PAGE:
Sept. 7, 2010 -- Whether on "Project Runway" or in life, it's no secret that people listen to Tim Gunn. The man knows fashion, but what's perhaps more important, the man knows life.
In "Gunn's Golden Rules," the fashion icon shares the lessons he's learned, which you can apply to your own career, relationships and life.
Read an excerpt from the book below and head to the "GMA" Library to find more good reads.
On "Project Runway," I enter the workroom and offer my thoughts—as a mentor, not a judge—on the designers' work. The advice I give most often is to "make it work."
That's not just a catchphrase. It's a philosophy I've followed my whole life, and I credit it with all the wonderful and surprising success I've had as a TV personality, teacher, and writer. What "make it work" means is that you should use what you have on hand to transform your situation. It's always possible to use whatever tools you have at your disposal to create something that you're proud of and that gets the job done.
Far too often in classes I've taught I've seen students throw out a lot of hard work and start again from scratch. They may wind up with a good garment, but they aren't learning the skills that are essential to excelling in a creative field: patience, innovation, and diligence.
I love to see students trying to learn as they go along. The designers and artists I admire spend their whole lives learning. Everything they make may not be a commercial success, but every bit of effort they make gets them closer to realizing their vision.
One of the things I admire about Project Runway is that it's really about developing creative design work. I'll never forget a woman coming up to me at an airport and saying that she loved Runway because she felt it set such a good example for her nine-year-old daughter. "It demonstrates that good qualities of character—like hard work and persistence—pay off, and cheaters never prosper," she said.
Well, that was one of the nicest things anyone's ever said to me. I love to think that we're setting a good example in that way.Few people remember it now, but Project Runway was quite controversial in the beginning. It took the mystique out of the fashion world and said, "This is a demanding, gut-wrenching industry. You need a really strong drive and love for the work in order to be successful."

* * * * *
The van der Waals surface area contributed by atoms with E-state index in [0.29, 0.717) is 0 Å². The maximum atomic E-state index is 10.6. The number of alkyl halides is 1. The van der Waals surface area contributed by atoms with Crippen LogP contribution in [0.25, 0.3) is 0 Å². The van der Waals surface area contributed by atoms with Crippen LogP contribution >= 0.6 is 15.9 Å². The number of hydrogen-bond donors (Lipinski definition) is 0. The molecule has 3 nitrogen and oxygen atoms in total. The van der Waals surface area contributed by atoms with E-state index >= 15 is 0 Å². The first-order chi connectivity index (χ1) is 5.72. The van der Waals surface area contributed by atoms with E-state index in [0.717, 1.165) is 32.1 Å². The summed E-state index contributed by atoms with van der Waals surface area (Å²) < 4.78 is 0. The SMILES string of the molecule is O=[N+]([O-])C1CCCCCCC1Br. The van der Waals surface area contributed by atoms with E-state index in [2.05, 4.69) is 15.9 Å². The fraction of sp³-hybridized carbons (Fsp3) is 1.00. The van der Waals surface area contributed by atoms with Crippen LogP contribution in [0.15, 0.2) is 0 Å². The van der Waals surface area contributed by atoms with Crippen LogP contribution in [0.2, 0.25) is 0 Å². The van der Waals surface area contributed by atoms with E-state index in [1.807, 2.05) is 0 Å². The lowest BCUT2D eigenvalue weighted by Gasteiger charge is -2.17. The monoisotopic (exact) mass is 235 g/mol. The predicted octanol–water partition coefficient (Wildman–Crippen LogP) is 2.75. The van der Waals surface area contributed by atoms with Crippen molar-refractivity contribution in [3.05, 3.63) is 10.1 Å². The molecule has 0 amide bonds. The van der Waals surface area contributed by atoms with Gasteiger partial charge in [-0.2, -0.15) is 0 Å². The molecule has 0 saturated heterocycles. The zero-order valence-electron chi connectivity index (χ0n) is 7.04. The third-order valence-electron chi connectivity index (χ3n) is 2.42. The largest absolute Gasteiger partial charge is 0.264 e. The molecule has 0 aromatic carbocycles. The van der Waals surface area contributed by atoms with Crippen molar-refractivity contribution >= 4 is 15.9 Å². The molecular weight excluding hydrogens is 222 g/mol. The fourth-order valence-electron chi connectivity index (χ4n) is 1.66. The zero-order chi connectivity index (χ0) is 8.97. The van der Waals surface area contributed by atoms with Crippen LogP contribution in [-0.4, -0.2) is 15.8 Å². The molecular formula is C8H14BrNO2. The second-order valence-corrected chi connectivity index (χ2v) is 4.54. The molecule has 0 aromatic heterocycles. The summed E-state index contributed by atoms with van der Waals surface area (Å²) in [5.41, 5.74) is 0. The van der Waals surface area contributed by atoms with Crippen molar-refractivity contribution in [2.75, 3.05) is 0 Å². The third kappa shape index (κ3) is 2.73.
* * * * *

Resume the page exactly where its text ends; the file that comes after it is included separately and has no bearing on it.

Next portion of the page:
I guess we shouldn't have been shocked, but people in this industry did not react well. They thought we were taking the glamour out of fashion. The design world had been enshrouded in a kind of veil of mystery, and Project Runway pulled it back to let the world see it for what it was, warts and all. We got some very nasty reviews and some very harsh comments from our colleagues.
But we wanted to tell the truth. And the truth is that in this business, crazy crises happen, like when you're waiting for the knits to get off the boat from China and the show is tomorrow and the boat doesn't dock. What do you do? Remove fourteen looks from the show? You make it work, somehow. It's a fashion 911, and you have to respond to it. You can't pretend it doesn't exist.Now the industry has bought in to the show's concept completely, and everyone pretends they loved Project Runway all along.
Well, I'm happy that the show's become so popular and that everyone is so full of praise for it, but I do remember those early days, when we were treated as though we were magicians telling everyone how the rabbit got in the hat.
I like to think that my role in the fashion industry has been a bit like Project Runway's position among reality shows, which is a voice of simple reason. Let others be shimmery and flashy and brilliant. (And no one loves daring geniuses more than I do.) I will always be there in the wings saying, "You need to be good to people. You need to take your work seriously. You need to have integrity. You need to work with what you've got."
A woman behind me in line at Starbucks the other day introduced herself as an assistant at a popular women's magazine."Are you taking a break?" I asked.
"No, I'm here getting coffee for everyone." She laughed a bitter laugh and showed me a mile-long list.
"It's all in the details," I said. "Do everything one thousand percent. You could be editor in chief some day!"
I'm afraid she thought I was teasing her, but the fact is I am constitutionally incapable of being snarky. I'm not throwing out barbs and making fun of people. I believe in giving a dimension of seriousness to the whole enterprise of creating and talking about clothes, even to red-carpet reportage, and I'm very proud of that.